Cognitive Health

One of the character traits of the pom is their attentive nature and intelligence. They are adaptable, easily trained, and make outstanding psychiatric service dogs. Although they are small, they are perfect for retrieving items and providing emotional support. This affection and trainability are highly dependent on their cognitive health.

Seizures, for example, are related to cognitive health and are caused when any brain cells get irritated or damaged. A pom and Pomeranian puppy’s cognitive health and brain function can significantly decline if they endure massive head trauma. For instance, getting attacked by larger animals or being hit in the head can lead to lasting brain damage. Seizures can also be caused by poisons your canine ingested. Place potentially harmful household products in areas where your adorable pom or Pomeranian puppies won’t have access to it. Signs your Pomeranian puppies or little pom might be having a seizure include sudden excessive drooling or foaming at the mouth, fainting, chewing on their tongue, uncontrollable muscle twitching, collapse, sudden stiffness, or randomly falling to their side and paddling their legs. During the seizure, it’s common for them to urinate or defecate and be unaware or confused with their surroundings.

Your Pomeranian puppies or older pom may be at risk of GME, granulomatous meningoencephalitis. This is a dangerous condition that causes irreversible damage to the brain. GME is a progressive inflammatory disease that impacts the central nervous system (CNS). GME is characterized by lesions found in the CNS or different parts of the brain. It affects middle-aged smaller dog breeds, so you don’t have to worry about your Pomeranian puppies. However, their parents are more susceptible, and there is no known cause. There are three syndromes of acute GME: focal GME, multifocal or disseminated GME, and ocular GME. These syndromes are differentiated based on the location of the lesions within the CNS. The lesions commonly found in the cerebrum and brain stem areas are referred to as focal GME. The survival rate for grown poms or Pomeranian puppies diagnosed with focal GME varies as it’s a progressive condition. They may live between three and six months after diagnosis or in some cases just under one year. Multifocal GME is more acute, meaning the Pomeranian survival rate is even lower, estimates range between two and six weeks after diagnosis. Multifocal GME refers to the lesions found around the lower brain stem, cervical spinal cord, and meninges. Ocular GME is when the lesions are found to mainly impact the eyes. This acute form can be static or progressive, affecting one or both eyes. The typical treatment for acute GME varies between corticosteroids and radiation therapy.

Hydrocephalus is another condition that affects Pomeranian puppies and is believed to be hereditary. It’s a disease that commonly impacts dog breeds with more dome-shaped heads. This disease occurs when there is a buildup of cerebrospinal fluid or CSF within the ventricular system. This buildup causes distension or swelling, which occludes or blocks the standard flow of the spinal fluid. CSF fails to absorb into the systemic circulation and builds up in the brain, which is why it’s known as water on the brain. There are two common types of this disease, congenital hydrocephalus, and acquired hydrocephalus. Congenital hydrocephalus can be diagnosed early in Pomeranian puppies, especially if they have a medical history of neonatal infections or if the bones of the skull didn’t fully fuse after birth. Acquired hydrocephalus occurs when other CNS diseases are found, such as brain tumors or cancer. If hemorrhaging or inflammation occurs within the brain, this can also cause blockages within the ventricular system, thus increasing the risk of hydrocephalus. Signs of this disease include seizures, decreased mental acuity (difficulties in learning and training), unexplained circling, spastic gait, loss of coordination, vision impairments, and behavioral changes. It can be difficult to diagnose as the most common sign is learning impairments, which most dog owners don’t take too seriously. Nevertheless, Pomeranian puppies are energetic, friendly, and considered easily trainable animal companions. It’s one reason why the Pomeranian can be considered as a psychiatric service dog. You should be concerned if your Pomeranian puppies show obvious signs of a learning deficit, such as challenges with potty training, listening to commands, or their ability to fetch. Aside from not understanding your directions, seizures can present in variable manners. As aforementioned, the seizures can be sudden, and if they’re a result of hydrocephalus, they can be uncontrollable. Treatment for this cognitive condition involves medications to decrease seizures. In severe neurological cases, the veterinarian may do surgery to implant a shunt. A shunt is used to help reduce pressure on the brain by shunting cerebrospinal fluid away from the blocked ventricular system. Once correct treatment is applied, your Pomeranian puppies can live a fulfilling life. It’s important to note, regular veterinary visits are recommended to ensure the brain isn’t getting waterlogged, meaning the shunt is working to prevent CSF from occluding the ventricular system.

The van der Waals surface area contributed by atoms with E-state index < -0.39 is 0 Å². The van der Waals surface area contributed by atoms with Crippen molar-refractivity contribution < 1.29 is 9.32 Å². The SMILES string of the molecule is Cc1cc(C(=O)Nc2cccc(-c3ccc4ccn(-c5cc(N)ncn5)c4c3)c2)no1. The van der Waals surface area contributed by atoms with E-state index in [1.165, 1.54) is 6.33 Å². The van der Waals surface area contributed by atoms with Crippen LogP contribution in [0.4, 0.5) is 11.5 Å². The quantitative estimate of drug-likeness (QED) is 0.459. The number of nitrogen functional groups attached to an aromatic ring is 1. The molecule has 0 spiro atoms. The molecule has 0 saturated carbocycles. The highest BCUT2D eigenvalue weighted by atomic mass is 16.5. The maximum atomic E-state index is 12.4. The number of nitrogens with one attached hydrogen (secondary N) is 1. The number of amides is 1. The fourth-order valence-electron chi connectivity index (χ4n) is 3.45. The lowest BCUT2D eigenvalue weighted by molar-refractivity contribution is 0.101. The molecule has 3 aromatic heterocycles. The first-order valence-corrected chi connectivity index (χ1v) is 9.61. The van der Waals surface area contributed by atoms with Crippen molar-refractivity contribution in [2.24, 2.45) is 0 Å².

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Stress

Keeping your Pomeranian puppies and grown poms stress-free is important for their mental health. A dog that is constantly stressed will begin to manifest some negative mental and physical signs. When your pets’ stress isn’t being addressed, you might notice them become whinier or simply withdrawn. They could begin to sleep more than they usually do, eat less, and play less. These are all warning signs your adorable canine isn’t feeling quite themselves. Stress and anxiety with animals can be intertwined. This means any causes of anxiety could also be causing them stress. From leaving them alone to leaving them with strangers, you will notice a change in their behavior.